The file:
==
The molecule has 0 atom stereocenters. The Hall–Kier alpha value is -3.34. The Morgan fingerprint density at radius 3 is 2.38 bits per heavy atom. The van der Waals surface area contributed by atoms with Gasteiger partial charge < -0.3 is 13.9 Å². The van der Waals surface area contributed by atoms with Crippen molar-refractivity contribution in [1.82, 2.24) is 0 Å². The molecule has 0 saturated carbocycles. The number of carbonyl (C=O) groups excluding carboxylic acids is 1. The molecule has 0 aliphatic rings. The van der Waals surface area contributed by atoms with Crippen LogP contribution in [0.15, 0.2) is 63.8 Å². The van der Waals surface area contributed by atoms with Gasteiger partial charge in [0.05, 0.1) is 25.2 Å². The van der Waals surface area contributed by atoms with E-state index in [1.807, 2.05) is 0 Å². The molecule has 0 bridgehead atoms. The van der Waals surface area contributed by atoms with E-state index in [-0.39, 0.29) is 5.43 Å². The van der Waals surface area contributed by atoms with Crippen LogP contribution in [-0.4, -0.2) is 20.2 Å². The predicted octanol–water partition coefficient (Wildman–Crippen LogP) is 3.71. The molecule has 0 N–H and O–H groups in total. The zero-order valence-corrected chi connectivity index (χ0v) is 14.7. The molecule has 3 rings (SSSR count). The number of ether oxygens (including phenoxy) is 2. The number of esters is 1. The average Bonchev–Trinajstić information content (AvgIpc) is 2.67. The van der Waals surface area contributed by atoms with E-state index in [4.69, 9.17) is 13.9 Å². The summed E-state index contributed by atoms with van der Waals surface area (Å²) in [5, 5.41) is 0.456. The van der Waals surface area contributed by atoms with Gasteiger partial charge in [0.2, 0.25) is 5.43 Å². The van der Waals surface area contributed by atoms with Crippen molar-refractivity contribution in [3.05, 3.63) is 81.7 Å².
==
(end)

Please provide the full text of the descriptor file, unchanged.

The molecule has 0 atom stereocenters. The Hall–Kier alpha value is -3.34. The Morgan fingerprint density at radius 3 is 2.38 bits per heavy atom. The van der Waals surface area contributed by atoms with Gasteiger partial charge < -0.3 is 13.9 Å². The van der Waals surface area contributed by atoms with Crippen molar-refractivity contribution in [1.82, 2.24) is 0 Å². The molecule has 0 saturated carbocycles. The number of carbonyl (C=O) groups excluding carboxylic acids is 1. The molecule has 0 aliphatic rings. The van der Waals surface area contributed by atoms with Crippen LogP contribution in [0.15, 0.2) is 63.8 Å². The van der Waals surface area contributed by atoms with Gasteiger partial charge in [0.05, 0.1) is 25.2 Å². The van der Waals surface area contributed by atoms with E-state index in [1.807, 2.05) is 0 Å². The molecule has 0 bridgehead atoms. The van der Waals surface area contributed by atoms with E-state index in [-0.39, 0.29) is 5.43 Å². The van der Waals surface area contributed by atoms with Crippen LogP contribution in [-0.4, -0.2) is 20.2 Å². The predicted octanol–water partition coefficient (Wildman–Crippen LogP) is 3.71. The molecule has 0 N–H and O–H groups in total. The zero-order valence-corrected chi connectivity index (χ0v) is 14.7. The molecule has 3 rings (SSSR count). The number of ether oxygens (including phenoxy) is 2. The number of esters is 1. The average Bonchev–Trinajstić information content (AvgIpc) is 2.67. The van der Waals surface area contributed by atoms with E-state index in [4.69, 9.17) is 13.9 Å². The summed E-state index contributed by atoms with van der Waals surface area (Å²) in [5, 5.41) is 0.456. The van der Waals surface area contributed by atoms with Gasteiger partial charge in [0.2, 0.25) is 5.43 Å². The van der Waals surface area contributed by atoms with Crippen molar-refractivity contribution in [3.05, 3.63) is 81.7 Å².